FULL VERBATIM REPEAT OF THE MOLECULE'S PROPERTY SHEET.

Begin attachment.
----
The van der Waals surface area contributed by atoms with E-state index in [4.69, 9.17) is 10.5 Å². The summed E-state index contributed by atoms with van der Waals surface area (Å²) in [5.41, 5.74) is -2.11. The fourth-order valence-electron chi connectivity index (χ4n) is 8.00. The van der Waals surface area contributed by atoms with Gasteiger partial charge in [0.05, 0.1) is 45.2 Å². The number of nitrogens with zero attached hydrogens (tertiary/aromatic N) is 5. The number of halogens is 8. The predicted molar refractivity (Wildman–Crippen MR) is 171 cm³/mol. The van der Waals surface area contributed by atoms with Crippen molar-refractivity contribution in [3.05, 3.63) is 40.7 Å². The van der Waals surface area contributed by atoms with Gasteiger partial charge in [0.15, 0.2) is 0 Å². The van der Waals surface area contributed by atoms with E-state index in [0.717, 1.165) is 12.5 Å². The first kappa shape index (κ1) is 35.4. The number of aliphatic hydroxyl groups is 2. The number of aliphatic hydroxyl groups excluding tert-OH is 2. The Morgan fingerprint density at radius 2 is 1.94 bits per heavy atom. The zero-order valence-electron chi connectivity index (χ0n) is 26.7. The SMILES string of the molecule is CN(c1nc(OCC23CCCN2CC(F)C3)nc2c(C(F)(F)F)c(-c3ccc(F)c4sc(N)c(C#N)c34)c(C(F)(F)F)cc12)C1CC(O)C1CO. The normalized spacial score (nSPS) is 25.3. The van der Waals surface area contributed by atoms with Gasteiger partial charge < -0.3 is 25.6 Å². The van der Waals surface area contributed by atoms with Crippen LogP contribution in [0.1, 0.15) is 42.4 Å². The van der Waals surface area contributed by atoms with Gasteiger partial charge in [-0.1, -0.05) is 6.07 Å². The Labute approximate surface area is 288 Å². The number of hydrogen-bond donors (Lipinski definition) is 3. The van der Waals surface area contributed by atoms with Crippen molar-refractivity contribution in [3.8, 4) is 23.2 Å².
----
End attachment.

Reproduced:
The van der Waals surface area contributed by atoms with E-state index in [4.69, 9.17) is 10.5 Å². The summed E-state index contributed by atoms with van der Waals surface area (Å²) in [5.41, 5.74) is -2.11. The fourth-order valence-electron chi connectivity index (χ4n) is 8.00. The van der Waals surface area contributed by atoms with Gasteiger partial charge in [0.05, 0.1) is 45.2 Å². The number of nitrogens with zero attached hydrogens (tertiary/aromatic N) is 5. The number of halogens is 8. The predicted molar refractivity (Wildman–Crippen MR) is 171 cm³/mol. The van der Waals surface area contributed by atoms with Crippen molar-refractivity contribution in [3.05, 3.63) is 40.7 Å². The van der Waals surface area contributed by atoms with Gasteiger partial charge in [0.15, 0.2) is 0 Å². The van der Waals surface area contributed by atoms with E-state index in [0.717, 1.165) is 12.5 Å². The first kappa shape index (κ1) is 35.4. The number of aliphatic hydroxyl groups is 2. The number of aliphatic hydroxyl groups excluding tert-OH is 2. The Morgan fingerprint density at radius 2 is 1.94 bits per heavy atom. The zero-order valence-electron chi connectivity index (χ0n) is 26.7. The SMILES string of the molecule is CN(c1nc(OCC23CCCN2CC(F)C3)nc2c(C(F)(F)F)c(-c3ccc(F)c4sc(N)c(C#N)c34)c(C(F)(F)F)cc12)C1CC(O)C1CO. The normalized spacial score (nSPS) is 25.3. The van der Waals surface area contributed by atoms with Gasteiger partial charge < -0.3 is 25.6 Å². The van der Waals surface area contributed by atoms with Crippen LogP contribution in [0.1, 0.15) is 42.4 Å². The van der Waals surface area contributed by atoms with Gasteiger partial charge in [-0.1, -0.05) is 6.07 Å². The Labute approximate surface area is 288 Å². The number of hydrogen-bond donors (Lipinski definition) is 3. The van der Waals surface area contributed by atoms with Crippen molar-refractivity contribution in [3.8, 4) is 23.2 Å².